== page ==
"Come unto Me all ye that labor and are heavy laden and I will give you rest," is the now rest - a foretaste of the later rest.
Here's what S. Ridout has to say concerning God's Rest:
Oh, we know what it is to have rest in believing in Jesus here; we know something, too, of what it is to have rest in bearing His light and easy yoke; but why do we groan? "The whole creation groaneth and travaileth together in pain until now." Why these sighs and groans?

We will not get the full thought of this rest until we see that it is primarily God's, and not ours. A perfect Being can only rest where all is in accord with His nature. Thus even the first creation was completed and all pronounced "very good" before God rested. So in the new creation. All must answer to the divine thought. Sin must be eternally banished; evil in all its forms obliterated. The results of sin too — the sufferings, sorrows, woes of life, and death "the last enemy," must be done away. All, too, must have the stamp of permanence, in contrast with the "change and decay" which prevail now.

All the perfections of God's being can then survey with delight His wide creation — the heavens nevermore to be disturbed in their harmony, or stained with the pollution of Satan's presence; the heavenly city the Bride, and the Lamb its light and glory; the new earth wherein dwelleth righteousness — all will be the object of God's supreme satisfaction. Again will those words "very good" be spoken, and God Himself will cease from His labors.

The work of Christ is the eternal basis of this rest. There the righteousness of God was glorified and every attribute of the divine nature. That is why, after completing His work, our Lord sat down. He rests, waiting till His enemies are put beneath His feet. The final rest is the outcome of that accomplished work, and in spirit we can enjoy it now, though surrounded by so much that mars our outward rest.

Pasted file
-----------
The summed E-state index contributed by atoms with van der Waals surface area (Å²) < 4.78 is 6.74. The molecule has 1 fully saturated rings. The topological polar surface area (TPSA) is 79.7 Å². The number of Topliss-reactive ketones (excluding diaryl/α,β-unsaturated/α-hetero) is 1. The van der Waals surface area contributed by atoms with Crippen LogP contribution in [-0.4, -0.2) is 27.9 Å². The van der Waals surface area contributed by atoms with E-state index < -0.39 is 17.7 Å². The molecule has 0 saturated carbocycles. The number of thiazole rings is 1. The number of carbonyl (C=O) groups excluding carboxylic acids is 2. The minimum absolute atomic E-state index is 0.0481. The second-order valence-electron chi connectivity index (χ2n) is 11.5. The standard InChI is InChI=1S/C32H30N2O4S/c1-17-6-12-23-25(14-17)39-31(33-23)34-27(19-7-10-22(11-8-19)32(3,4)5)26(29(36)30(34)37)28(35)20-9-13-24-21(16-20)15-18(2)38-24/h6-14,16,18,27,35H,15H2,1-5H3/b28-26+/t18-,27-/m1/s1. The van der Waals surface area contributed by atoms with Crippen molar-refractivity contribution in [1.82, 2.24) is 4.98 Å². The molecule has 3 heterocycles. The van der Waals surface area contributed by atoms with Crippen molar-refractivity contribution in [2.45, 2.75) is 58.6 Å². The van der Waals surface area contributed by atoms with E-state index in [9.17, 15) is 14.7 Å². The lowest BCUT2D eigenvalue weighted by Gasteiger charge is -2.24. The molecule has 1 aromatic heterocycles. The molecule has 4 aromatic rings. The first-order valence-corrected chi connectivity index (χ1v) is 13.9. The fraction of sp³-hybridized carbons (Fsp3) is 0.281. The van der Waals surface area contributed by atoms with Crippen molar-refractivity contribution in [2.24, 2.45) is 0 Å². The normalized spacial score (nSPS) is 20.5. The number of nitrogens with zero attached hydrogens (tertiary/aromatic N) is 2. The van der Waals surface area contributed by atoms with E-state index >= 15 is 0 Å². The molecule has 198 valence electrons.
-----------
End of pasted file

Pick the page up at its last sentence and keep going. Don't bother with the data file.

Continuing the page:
But, dear brethren, we are made for God's rest, and until we enter into the sabbath of our God, we will be a weary people. We are in the wilderness; the brightest scenes of earth — nay I will not dishonor Christian life by speaking of earth's brightness — the joys of communion, the joys of fellowship one with another, are not these foretastes broken into or disturbed by the malice of the enemy? Is not the divided state of the people of God at present, and the unrest we all deplore, a witness that we are in the wilderness and have not entered into the rest of God? We are waiting for that rest, we are looking forward to that. Let us exhort one another that we do not settle down in our souls to any rest short of that eternal rest of God which He has prepared for us. "There remaineth, therefore, a rest for the people of God."
"Rest, Lord, in serving Thee,
As none have served below;
Oh, through that blest eternity
What tides of praise shall flow!"

Rodger said...

Yes, good questions, Peter. First of all, I would say that rest from labour is salvation; but then, I take "salvation" to be a very comprehensive term, taking in all the complications of the fall, answered by the exceeding glory of God's grace. That we should share His rest? How tremendous!

Yes, it is obviously future rest in Hebrews 4, or else why the exhortations in vss. 1 & 11. Also, the writer makes an extended argument in vss. 3-10, which I think has three elements: (a) there is. rest of God, (b) people can enter into God's rest, and (c) no one has yet entered into that rest. "There remaineth therefore a rest to the people of God" (vs.9).

As for it being millennial rest, or the eternal day, I take Christ's enemies being made His footstool, and the rest of God to be very broad in scope, and coming in by stages. That is why I said Christ being seated at the right hand is, to my mind, the inauguration of the rest of God. But when we come to 1 Corinthians 15 we have the full, and final enactment.